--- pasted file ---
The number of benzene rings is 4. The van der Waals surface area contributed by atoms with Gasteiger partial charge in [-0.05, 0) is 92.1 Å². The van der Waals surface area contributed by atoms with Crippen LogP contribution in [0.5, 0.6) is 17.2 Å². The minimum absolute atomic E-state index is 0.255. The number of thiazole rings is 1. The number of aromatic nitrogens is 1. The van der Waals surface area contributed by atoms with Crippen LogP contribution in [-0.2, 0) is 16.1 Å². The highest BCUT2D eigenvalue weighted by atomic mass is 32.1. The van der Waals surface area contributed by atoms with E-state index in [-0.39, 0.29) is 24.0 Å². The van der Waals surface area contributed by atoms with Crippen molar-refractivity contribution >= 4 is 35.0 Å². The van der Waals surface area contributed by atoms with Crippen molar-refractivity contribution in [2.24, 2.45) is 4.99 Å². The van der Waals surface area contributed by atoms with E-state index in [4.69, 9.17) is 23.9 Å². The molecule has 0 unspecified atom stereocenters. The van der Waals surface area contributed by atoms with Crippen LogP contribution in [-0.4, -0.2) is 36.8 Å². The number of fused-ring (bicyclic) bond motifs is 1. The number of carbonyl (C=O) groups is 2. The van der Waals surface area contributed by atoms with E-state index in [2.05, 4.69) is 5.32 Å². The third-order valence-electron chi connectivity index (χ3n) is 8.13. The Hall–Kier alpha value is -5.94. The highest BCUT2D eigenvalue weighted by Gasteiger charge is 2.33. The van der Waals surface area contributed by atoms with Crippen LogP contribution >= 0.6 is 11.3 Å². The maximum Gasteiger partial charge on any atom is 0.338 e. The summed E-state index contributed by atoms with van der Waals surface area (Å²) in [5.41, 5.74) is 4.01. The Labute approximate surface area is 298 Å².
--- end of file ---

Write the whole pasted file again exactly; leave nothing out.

The number of benzene rings is 4. The van der Waals surface area contributed by atoms with Gasteiger partial charge in [-0.05, 0) is 92.1 Å². The van der Waals surface area contributed by atoms with Crippen LogP contribution in [0.5, 0.6) is 17.2 Å². The minimum absolute atomic E-state index is 0.255. The number of thiazole rings is 1. The number of aromatic nitrogens is 1. The van der Waals surface area contributed by atoms with Crippen LogP contribution in [-0.2, 0) is 16.1 Å². The highest BCUT2D eigenvalue weighted by atomic mass is 32.1. The van der Waals surface area contributed by atoms with E-state index in [-0.39, 0.29) is 24.0 Å². The van der Waals surface area contributed by atoms with Crippen molar-refractivity contribution >= 4 is 35.0 Å². The van der Waals surface area contributed by atoms with Crippen molar-refractivity contribution in [2.24, 2.45) is 4.99 Å². The van der Waals surface area contributed by atoms with E-state index in [4.69, 9.17) is 23.9 Å². The molecule has 0 unspecified atom stereocenters. The van der Waals surface area contributed by atoms with Crippen LogP contribution in [-0.4, -0.2) is 36.8 Å². The number of fused-ring (bicyclic) bond motifs is 1. The number of carbonyl (C=O) groups is 2. The van der Waals surface area contributed by atoms with E-state index in [2.05, 4.69) is 5.32 Å². The third-order valence-electron chi connectivity index (χ3n) is 8.13. The Hall–Kier alpha value is -5.94. The highest BCUT2D eigenvalue weighted by Gasteiger charge is 2.33. The van der Waals surface area contributed by atoms with Crippen LogP contribution >= 0.6 is 11.3 Å². The maximum Gasteiger partial charge on any atom is 0.338 e. The summed E-state index contributed by atoms with van der Waals surface area (Å²) in [5.41, 5.74) is 4.01. The Labute approximate surface area is 298 Å².